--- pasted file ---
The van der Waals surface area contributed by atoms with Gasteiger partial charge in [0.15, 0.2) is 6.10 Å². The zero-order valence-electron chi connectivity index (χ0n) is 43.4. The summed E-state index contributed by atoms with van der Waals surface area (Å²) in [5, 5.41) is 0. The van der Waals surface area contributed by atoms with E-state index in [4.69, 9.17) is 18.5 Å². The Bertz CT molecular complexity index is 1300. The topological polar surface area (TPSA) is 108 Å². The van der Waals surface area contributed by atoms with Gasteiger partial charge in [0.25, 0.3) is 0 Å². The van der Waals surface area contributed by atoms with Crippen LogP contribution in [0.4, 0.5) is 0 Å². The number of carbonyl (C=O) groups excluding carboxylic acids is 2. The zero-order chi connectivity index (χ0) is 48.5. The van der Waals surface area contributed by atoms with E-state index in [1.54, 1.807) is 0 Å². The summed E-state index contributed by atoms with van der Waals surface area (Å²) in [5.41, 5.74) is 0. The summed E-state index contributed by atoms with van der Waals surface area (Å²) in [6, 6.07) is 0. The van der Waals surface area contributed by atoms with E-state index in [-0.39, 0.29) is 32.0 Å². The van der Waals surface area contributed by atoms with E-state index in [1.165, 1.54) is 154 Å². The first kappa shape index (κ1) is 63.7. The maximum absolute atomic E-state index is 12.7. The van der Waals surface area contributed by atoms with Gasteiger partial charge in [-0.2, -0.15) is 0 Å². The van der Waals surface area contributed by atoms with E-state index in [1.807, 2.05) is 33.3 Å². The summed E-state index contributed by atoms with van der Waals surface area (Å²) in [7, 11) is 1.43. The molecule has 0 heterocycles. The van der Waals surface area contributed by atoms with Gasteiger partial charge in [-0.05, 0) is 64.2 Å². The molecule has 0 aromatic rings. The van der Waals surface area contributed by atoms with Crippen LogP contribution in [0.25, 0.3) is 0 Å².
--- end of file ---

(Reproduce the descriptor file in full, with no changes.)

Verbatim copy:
The van der Waals surface area contributed by atoms with Gasteiger partial charge in [0.15, 0.2) is 6.10 Å². The zero-order valence-electron chi connectivity index (χ0n) is 43.4. The summed E-state index contributed by atoms with van der Waals surface area (Å²) in [5, 5.41) is 0. The van der Waals surface area contributed by atoms with E-state index in [4.69, 9.17) is 18.5 Å². The Bertz CT molecular complexity index is 1300. The topological polar surface area (TPSA) is 108 Å². The van der Waals surface area contributed by atoms with Gasteiger partial charge in [0.25, 0.3) is 0 Å². The van der Waals surface area contributed by atoms with Crippen LogP contribution in [0.4, 0.5) is 0 Å². The number of carbonyl (C=O) groups excluding carboxylic acids is 2. The zero-order chi connectivity index (χ0) is 48.5. The van der Waals surface area contributed by atoms with E-state index in [1.54, 1.807) is 0 Å². The summed E-state index contributed by atoms with van der Waals surface area (Å²) in [5.41, 5.74) is 0. The summed E-state index contributed by atoms with van der Waals surface area (Å²) in [6, 6.07) is 0. The van der Waals surface area contributed by atoms with E-state index in [-0.39, 0.29) is 32.0 Å². The van der Waals surface area contributed by atoms with E-state index in [1.165, 1.54) is 154 Å². The first kappa shape index (κ1) is 63.7. The maximum absolute atomic E-state index is 12.7. The van der Waals surface area contributed by atoms with Gasteiger partial charge in [-0.2, -0.15) is 0 Å². The van der Waals surface area contributed by atoms with E-state index in [1.807, 2.05) is 33.3 Å². The summed E-state index contributed by atoms with van der Waals surface area (Å²) in [7, 11) is 1.43. The molecule has 0 heterocycles. The van der Waals surface area contributed by atoms with Gasteiger partial charge in [-0.05, 0) is 64.2 Å². The molecule has 0 aromatic rings. The van der Waals surface area contributed by atoms with Crippen LogP contribution in [0.25, 0.3) is 0 Å².